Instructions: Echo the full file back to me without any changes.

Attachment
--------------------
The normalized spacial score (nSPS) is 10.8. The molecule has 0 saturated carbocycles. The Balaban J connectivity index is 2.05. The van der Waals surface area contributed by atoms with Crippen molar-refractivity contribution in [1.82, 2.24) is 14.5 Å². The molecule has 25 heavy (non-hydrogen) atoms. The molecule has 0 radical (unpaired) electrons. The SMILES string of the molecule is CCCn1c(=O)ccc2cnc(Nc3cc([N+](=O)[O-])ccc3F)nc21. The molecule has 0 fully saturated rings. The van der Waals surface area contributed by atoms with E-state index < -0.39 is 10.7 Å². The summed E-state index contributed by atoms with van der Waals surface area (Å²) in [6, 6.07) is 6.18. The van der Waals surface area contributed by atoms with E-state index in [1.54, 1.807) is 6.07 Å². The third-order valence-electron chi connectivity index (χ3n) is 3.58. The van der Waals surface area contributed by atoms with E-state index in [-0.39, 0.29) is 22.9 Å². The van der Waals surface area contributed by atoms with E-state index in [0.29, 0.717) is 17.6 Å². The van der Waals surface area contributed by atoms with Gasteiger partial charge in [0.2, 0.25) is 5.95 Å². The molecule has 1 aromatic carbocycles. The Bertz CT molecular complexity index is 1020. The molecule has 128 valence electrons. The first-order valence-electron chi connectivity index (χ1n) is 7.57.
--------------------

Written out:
The normalized spacial score (nSPS) is 10.8. The molecule has 0 saturated carbocycles. The Balaban J connectivity index is 2.05. The van der Waals surface area contributed by atoms with Crippen molar-refractivity contribution in [1.82, 2.24) is 14.5 Å². The molecule has 25 heavy (non-hydrogen) atoms. The molecule has 0 radical (unpaired) electrons. The SMILES string of the molecule is CCCn1c(=O)ccc2cnc(Nc3cc([N+](=O)[O-])ccc3F)nc21. The molecule has 0 fully saturated rings. The van der Waals surface area contributed by atoms with E-state index < -0.39 is 10.7 Å². The summed E-state index contributed by atoms with van der Waals surface area (Å²) in [6, 6.07) is 6.18. The van der Waals surface area contributed by atoms with E-state index in [1.54, 1.807) is 6.07 Å². The third-order valence-electron chi connectivity index (χ3n) is 3.58. The van der Waals surface area contributed by atoms with E-state index in [-0.39, 0.29) is 22.9 Å². The van der Waals surface area contributed by atoms with E-state index in [0.29, 0.717) is 17.6 Å². The van der Waals surface area contributed by atoms with Gasteiger partial charge in [0.2, 0.25) is 5.95 Å². The molecule has 1 aromatic carbocycles. The Bertz CT molecular complexity index is 1020. The molecule has 128 valence electrons. The first-order valence-electron chi connectivity index (χ1n) is 7.57.